They consistently monitored the changing national and international political economy, kept themselves abreast of the issues and were aware that “something good” had come for them from London which was being withheld by the Governor. They capitalized on his omission to ferment support for the uprising. In the war council kept on Sunday, August 17, Quamina of Nabaclis cited Bussa’s rebellion in Barbados where the Afrikans rose in the same fashion and many of them were killed.
The proposition that the rebellion was unsuccessful cannot be supported historically. Murray was consequently directly instructed to put the amelioration measures into place. The rebellion gave the abolitionists an upper hand in London and within twelve years slavery as a social mode was abolished not only for themselves but for all Afrikans in the British dominions. The success was beyond their wildest dreams. Murray was subsequently removed as Governor of Demerara and Essequibo.
The assertion that at least four of the ringleaders were hanged at the Parade Ground is misleading as it trivializes the bizarre nature of what really took place there. It was the place of unprovoked murder and insane butchery in the name of justice. Between the 25th and the 29th, , twenty-two Afrikans had been hanged, five were in chains waiting to be hanged, ten were beheaded and had their heads stuck on poles and displayed in the fort after their bodies were removed from the gallows: (Billy of Ann’s Grove, Beffany of Success, Ellick from Coldigen, France from Porters Hope, Pickle from LBI, Harry from Triumph, Quintus from BV, Quamina from Noot en Zool, Scipio of Bachelors Adventure and Tom from Chateau Margo). Quabino‘s sentence was 1,000 lashes and to be worked in chains, Mercury of Enmore’s sentence was 700 lashes and Maximillian of Success’s 300. These are the true martyrs and we are their heirs. Such hostility qualifies the Parade Ground and Georgetown as just as good a place as any for a monument in honour of the uprising.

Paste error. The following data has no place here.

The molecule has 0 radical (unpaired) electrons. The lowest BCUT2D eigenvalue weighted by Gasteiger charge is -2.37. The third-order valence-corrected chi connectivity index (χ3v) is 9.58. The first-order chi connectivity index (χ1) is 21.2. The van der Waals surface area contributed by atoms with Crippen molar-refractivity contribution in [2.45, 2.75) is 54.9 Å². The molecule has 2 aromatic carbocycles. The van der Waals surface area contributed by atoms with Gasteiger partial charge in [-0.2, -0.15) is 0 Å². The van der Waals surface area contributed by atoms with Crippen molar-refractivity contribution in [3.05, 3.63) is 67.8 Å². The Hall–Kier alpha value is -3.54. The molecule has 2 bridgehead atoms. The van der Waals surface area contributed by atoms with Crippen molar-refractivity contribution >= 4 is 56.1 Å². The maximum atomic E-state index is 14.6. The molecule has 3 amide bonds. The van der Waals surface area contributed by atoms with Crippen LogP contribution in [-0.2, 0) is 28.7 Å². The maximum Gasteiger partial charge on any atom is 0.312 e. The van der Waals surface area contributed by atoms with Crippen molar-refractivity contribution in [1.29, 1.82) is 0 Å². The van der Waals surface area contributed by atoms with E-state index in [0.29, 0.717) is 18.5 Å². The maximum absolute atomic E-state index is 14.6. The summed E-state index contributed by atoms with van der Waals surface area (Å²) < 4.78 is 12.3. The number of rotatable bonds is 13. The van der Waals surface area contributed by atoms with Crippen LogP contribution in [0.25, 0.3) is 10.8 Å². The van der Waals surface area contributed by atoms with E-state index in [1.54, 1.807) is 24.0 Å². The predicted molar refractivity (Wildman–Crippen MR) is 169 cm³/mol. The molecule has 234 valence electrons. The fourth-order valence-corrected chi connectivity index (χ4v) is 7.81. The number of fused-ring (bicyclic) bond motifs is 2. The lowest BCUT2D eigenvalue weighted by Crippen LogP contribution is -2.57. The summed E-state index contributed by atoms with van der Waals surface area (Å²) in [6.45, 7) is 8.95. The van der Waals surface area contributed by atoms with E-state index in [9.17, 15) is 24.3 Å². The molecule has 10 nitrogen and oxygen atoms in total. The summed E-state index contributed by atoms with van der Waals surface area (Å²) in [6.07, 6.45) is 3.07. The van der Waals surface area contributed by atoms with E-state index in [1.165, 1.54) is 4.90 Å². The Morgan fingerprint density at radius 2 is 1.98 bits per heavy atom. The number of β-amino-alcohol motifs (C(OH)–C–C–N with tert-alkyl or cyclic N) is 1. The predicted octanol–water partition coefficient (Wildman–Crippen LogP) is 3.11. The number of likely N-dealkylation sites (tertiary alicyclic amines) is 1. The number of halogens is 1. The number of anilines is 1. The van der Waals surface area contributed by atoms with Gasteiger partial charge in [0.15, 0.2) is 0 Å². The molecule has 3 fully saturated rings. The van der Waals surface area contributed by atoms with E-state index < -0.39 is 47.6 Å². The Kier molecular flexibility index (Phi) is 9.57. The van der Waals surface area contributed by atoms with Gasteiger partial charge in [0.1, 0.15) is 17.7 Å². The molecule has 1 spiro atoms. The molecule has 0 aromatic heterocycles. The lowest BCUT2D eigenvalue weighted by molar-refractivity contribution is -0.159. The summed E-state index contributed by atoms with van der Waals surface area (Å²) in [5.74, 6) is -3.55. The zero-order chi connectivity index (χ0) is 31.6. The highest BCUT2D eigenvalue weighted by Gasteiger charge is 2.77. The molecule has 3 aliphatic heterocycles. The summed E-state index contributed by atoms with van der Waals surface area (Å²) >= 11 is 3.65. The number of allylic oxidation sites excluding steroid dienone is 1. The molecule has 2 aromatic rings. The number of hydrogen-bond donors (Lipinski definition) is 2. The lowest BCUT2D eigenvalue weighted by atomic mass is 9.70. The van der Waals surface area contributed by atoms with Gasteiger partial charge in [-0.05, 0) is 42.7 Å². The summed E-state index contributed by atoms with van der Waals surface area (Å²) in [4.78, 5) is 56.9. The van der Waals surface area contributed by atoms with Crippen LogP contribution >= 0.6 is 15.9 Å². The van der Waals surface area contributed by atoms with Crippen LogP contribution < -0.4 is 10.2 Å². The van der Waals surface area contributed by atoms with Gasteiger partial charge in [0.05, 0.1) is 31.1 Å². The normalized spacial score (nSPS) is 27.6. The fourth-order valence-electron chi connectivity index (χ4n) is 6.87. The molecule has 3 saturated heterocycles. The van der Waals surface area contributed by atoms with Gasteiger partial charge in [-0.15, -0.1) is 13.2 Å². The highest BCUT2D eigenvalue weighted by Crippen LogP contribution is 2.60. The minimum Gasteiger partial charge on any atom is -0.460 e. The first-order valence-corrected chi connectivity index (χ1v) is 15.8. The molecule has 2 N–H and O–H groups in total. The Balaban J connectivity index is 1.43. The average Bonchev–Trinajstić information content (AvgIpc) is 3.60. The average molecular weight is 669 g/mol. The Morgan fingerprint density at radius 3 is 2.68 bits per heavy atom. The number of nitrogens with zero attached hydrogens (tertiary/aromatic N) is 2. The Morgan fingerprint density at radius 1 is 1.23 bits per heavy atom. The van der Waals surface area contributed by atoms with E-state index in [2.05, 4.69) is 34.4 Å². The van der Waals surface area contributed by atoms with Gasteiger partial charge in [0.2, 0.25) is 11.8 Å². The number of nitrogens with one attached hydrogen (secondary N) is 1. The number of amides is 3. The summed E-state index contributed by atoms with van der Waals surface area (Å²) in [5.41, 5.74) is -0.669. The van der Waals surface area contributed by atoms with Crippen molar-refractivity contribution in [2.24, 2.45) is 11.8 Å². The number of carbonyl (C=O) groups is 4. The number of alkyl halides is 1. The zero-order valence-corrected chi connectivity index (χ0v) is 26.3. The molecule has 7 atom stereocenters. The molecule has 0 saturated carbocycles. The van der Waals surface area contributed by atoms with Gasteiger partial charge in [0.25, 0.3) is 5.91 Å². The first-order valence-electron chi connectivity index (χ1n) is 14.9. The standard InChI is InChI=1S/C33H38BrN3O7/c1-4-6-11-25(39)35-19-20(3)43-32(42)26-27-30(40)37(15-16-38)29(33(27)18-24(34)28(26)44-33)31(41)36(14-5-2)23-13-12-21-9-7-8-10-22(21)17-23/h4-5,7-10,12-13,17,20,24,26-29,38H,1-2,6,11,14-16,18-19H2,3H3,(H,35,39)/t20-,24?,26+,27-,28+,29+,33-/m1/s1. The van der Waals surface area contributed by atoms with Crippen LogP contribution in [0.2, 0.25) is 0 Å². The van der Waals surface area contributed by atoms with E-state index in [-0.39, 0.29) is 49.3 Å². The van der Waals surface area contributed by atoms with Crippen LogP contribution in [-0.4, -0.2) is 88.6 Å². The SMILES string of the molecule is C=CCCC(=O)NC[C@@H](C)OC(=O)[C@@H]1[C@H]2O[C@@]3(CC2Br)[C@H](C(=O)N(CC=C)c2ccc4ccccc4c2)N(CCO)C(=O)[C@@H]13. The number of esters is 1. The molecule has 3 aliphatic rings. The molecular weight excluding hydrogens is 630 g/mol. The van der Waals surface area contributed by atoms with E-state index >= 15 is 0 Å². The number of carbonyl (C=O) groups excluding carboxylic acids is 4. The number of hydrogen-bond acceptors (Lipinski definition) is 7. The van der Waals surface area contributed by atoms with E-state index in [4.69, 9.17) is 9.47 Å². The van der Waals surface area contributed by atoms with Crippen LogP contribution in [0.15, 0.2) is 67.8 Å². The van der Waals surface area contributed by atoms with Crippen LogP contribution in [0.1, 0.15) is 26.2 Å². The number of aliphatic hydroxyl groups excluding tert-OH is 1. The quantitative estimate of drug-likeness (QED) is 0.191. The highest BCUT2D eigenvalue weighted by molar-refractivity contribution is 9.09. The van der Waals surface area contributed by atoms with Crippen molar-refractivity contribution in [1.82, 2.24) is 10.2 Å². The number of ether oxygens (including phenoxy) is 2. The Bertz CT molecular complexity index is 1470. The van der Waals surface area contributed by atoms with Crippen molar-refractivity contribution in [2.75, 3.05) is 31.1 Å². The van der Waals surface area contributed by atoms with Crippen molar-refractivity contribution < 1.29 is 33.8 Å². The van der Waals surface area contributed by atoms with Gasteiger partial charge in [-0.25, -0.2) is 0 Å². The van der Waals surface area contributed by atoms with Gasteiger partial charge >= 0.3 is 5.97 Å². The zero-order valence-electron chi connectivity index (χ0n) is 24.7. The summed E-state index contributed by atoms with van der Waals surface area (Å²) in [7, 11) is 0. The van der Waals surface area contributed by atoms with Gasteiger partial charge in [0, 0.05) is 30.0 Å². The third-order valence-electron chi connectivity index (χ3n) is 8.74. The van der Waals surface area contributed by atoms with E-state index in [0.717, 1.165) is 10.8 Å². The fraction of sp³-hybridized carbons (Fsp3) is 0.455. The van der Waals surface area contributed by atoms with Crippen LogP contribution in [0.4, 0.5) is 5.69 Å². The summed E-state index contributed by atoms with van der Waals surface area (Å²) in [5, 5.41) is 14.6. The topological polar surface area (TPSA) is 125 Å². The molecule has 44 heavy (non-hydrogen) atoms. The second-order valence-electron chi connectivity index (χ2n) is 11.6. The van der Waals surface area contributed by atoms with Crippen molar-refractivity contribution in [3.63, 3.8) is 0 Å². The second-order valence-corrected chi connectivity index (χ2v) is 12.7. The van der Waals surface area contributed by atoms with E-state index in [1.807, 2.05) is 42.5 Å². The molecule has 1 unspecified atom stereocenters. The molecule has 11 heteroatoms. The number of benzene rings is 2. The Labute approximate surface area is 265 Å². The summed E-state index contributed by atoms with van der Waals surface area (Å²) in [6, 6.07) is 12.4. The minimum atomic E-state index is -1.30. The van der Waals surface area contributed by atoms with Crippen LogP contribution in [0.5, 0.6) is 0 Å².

The magnitude of the change brought about by the rebellion which he planned but did not execute, in which he participated non-violently when there was a violent component, his calm acceptance of and refusal to avoid death in furtherance of his vow “no white man will take me alive” and for the liberation of his people, places him among, if not above the greats like Martin Luther King, Nelson Mandela, and Mahatma Gandhi.
The story of the 1823 uprising needs to be told on the world stage and in addition to building our own monument the 16th of September should be acknowledged as a special day and probably dedicated as Guyana’s Day for the Non-Violent Settlement of Disputes in honour of these great gentlemen warriors who lost their lives in the quest for peace.